UW scientists successful experiment is huge step toward using stem cells to treat diseases

CREATED Mar 14, 2013

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  • A dopamine neuron produced from monkey iPS cells. Image by Courtesy of the laboratory of Su-Chun Zhang

MADISON - Scientists at University of Wisconsin-Madison have successfully turned a monkey's skin cells to brain cells and implanted them into the monkey's brain, an important step to treating disease with stem cells in humans.

According to Mark Johnson with the Journal Sentinel, the monkeys had been engineered to display the effects of Parkinson's Disease.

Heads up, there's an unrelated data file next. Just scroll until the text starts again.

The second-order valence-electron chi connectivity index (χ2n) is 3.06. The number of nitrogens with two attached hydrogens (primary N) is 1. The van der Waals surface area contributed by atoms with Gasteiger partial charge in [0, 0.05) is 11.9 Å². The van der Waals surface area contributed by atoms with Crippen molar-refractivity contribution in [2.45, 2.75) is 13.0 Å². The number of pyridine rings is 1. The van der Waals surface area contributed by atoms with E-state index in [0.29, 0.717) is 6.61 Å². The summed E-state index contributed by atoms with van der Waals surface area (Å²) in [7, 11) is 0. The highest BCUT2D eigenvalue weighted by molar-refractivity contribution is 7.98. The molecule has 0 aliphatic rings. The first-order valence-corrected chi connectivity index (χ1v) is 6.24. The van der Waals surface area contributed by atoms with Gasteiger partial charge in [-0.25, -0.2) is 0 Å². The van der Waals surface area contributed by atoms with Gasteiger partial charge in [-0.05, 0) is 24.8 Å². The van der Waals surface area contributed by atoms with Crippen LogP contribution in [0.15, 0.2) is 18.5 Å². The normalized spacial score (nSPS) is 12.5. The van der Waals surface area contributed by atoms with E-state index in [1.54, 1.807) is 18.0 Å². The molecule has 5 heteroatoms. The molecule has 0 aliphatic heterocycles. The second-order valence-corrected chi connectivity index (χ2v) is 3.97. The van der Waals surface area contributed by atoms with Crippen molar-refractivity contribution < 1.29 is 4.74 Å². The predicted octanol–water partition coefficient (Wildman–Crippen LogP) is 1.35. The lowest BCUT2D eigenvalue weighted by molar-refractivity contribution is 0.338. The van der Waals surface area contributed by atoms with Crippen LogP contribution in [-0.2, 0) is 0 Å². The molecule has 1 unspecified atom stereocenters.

Although the experiment was carried out on monkeys, scientists are confident this could also be done on humans.

"I think this is the first proof-of-principle demonstration that this personalized cell therapy may work," said UW neuroscientist and stem cell researcher Su-Chun Zhang, who led the study. "We designed this experiment specifically for mimicking future therapies in patients. That's why we used monkeys."

The successful experiment could lead to significant hope for patients of many diseases.

Read the full story here.